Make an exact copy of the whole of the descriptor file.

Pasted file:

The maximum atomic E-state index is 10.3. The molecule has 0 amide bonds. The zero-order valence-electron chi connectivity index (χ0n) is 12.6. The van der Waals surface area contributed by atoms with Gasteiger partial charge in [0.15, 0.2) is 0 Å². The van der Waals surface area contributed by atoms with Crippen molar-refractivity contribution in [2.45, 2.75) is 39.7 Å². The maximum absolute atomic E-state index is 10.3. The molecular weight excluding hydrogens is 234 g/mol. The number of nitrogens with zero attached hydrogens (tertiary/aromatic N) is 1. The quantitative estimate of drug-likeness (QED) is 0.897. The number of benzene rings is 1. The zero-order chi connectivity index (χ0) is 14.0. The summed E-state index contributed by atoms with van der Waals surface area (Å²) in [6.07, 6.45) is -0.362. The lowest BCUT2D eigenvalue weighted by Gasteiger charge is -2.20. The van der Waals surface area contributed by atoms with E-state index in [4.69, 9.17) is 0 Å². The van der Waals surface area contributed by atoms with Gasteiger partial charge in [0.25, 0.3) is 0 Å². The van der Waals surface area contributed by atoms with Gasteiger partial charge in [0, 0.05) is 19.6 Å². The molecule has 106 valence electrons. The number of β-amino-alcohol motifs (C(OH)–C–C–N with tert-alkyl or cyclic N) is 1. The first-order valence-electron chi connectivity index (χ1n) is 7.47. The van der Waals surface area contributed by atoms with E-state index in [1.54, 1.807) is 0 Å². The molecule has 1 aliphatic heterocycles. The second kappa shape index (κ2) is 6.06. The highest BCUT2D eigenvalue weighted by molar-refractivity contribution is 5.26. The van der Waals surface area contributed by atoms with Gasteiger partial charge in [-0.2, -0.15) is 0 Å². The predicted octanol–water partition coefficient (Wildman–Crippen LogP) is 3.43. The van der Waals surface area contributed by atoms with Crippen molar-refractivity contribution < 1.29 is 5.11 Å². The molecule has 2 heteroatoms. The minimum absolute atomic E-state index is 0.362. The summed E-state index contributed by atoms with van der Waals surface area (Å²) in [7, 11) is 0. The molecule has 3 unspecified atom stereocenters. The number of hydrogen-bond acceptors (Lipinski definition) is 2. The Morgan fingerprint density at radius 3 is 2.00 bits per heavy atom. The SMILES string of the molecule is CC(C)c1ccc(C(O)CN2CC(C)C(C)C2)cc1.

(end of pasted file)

The maximum atomic E-state index is 10.3. The molecule has 0 amide bonds. The zero-order valence-electron chi connectivity index (χ0n) is 12.6. The van der Waals surface area contributed by atoms with Gasteiger partial charge in [0.15, 0.2) is 0 Å². The van der Waals surface area contributed by atoms with Crippen molar-refractivity contribution in [2.45, 2.75) is 39.7 Å². The maximum absolute atomic E-state index is 10.3. The molecular weight excluding hydrogens is 234 g/mol. The number of nitrogens with zero attached hydrogens (tertiary/aromatic N) is 1. The quantitative estimate of drug-likeness (QED) is 0.897. The number of benzene rings is 1. The zero-order chi connectivity index (χ0) is 14.0. The summed E-state index contributed by atoms with van der Waals surface area (Å²) in [6.07, 6.45) is -0.362. The lowest BCUT2D eigenvalue weighted by Gasteiger charge is -2.20. The van der Waals surface area contributed by atoms with E-state index in [4.69, 9.17) is 0 Å². The van der Waals surface area contributed by atoms with Gasteiger partial charge in [0.25, 0.3) is 0 Å². The van der Waals surface area contributed by atoms with Gasteiger partial charge in [0, 0.05) is 19.6 Å². The molecule has 106 valence electrons. The number of β-amino-alcohol motifs (C(OH)–C–C–N with tert-alkyl or cyclic N) is 1. The first-order valence-electron chi connectivity index (χ1n) is 7.47. The van der Waals surface area contributed by atoms with E-state index in [1.54, 1.807) is 0 Å². The molecule has 1 aliphatic heterocycles. The second kappa shape index (κ2) is 6.06. The highest BCUT2D eigenvalue weighted by molar-refractivity contribution is 5.26. The van der Waals surface area contributed by atoms with Gasteiger partial charge in [-0.2, -0.15) is 0 Å². The predicted octanol–water partition coefficient (Wildman–Crippen LogP) is 3.43. The van der Waals surface area contributed by atoms with Crippen molar-refractivity contribution < 1.29 is 5.11 Å². The molecule has 2 heteroatoms. The minimum absolute atomic E-state index is 0.362. The summed E-state index contributed by atoms with van der Waals surface area (Å²) in [7, 11) is 0. The molecule has 3 unspecified atom stereocenters. The number of hydrogen-bond acceptors (Lipinski definition) is 2. The Morgan fingerprint density at radius 3 is 2.00 bits per heavy atom. The SMILES string of the molecule is CC(C)c1ccc(C(O)CN2CC(C)C(C)C2)cc1.